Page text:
It’s 20 years since the Breitling Orbiter 3 balloon circumnavigated the world, piloted by Swiss balloonist Bertrand Piccard and his English counterpart Brian Jones.
Circling the globe in a balloon was considered one of the great final adventures of the 20th Century. Other wealthy adventurers such as Richard Branson and Steve Fossett had already tried and failed, and they weren't the only ones: 10 teams made 21 attempts in total to try and make it around the planet in this way.
It took Bertrand Piccard two failed attempts, in 1997 and 1998, before he found success on his third go, working with Brian Jones.
The balloonists finally touched down in the Egyptian desert on March 21, 1999 after travelling 45,755km (28,4308 miles) in 19 days, 21 hours and 55 minutes. In terms of both distance and duration, this flight became the longest in the history of aviation.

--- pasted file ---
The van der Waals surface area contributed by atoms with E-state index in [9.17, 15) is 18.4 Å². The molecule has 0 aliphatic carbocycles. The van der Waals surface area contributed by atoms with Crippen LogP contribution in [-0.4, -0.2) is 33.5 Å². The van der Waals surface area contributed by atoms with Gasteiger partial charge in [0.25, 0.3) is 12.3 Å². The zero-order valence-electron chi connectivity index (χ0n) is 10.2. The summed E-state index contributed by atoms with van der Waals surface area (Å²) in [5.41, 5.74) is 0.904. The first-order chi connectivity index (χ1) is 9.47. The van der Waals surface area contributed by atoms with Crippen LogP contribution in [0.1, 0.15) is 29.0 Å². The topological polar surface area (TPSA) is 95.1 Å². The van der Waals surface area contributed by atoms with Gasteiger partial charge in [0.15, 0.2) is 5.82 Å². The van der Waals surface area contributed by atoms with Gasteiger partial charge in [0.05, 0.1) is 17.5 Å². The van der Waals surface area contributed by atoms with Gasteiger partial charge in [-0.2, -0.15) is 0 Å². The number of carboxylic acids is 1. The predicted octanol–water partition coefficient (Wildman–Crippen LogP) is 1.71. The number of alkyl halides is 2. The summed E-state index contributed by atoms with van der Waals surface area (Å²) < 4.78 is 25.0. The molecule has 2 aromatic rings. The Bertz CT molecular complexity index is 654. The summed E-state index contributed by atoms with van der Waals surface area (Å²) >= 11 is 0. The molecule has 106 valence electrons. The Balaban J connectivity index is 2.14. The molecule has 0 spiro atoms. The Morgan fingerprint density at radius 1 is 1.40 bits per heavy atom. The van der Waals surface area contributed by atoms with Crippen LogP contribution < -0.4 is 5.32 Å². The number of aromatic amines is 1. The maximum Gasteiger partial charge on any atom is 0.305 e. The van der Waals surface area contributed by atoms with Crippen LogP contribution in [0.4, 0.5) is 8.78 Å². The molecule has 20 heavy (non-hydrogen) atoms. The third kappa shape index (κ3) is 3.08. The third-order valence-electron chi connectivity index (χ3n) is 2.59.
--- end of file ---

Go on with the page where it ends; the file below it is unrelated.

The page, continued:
A hi-tech balloon
Breitling Orbiter 3 stood 55m (180ft) tall when inflated completely and was fuelled by propane gas, contained in titanium cylinders mounted along the sides of the gondola.
The team added four additional propane containers prior to launch, which proved vital to complete the trip. The gondola is now on display at the National Air and Space Museumexternal link at Dulles Airport outside Washington, D.C.
Bertrand Piccard, the son of undersea explorer Jacques Piccard and the grandson of famous balloonist Auguste Piccard, went on to co-pilot with André Borschberg the first successful round-the-world solar powered flight in the Solar Impulse in 2016. He is an outspoken advocate of clean technologies.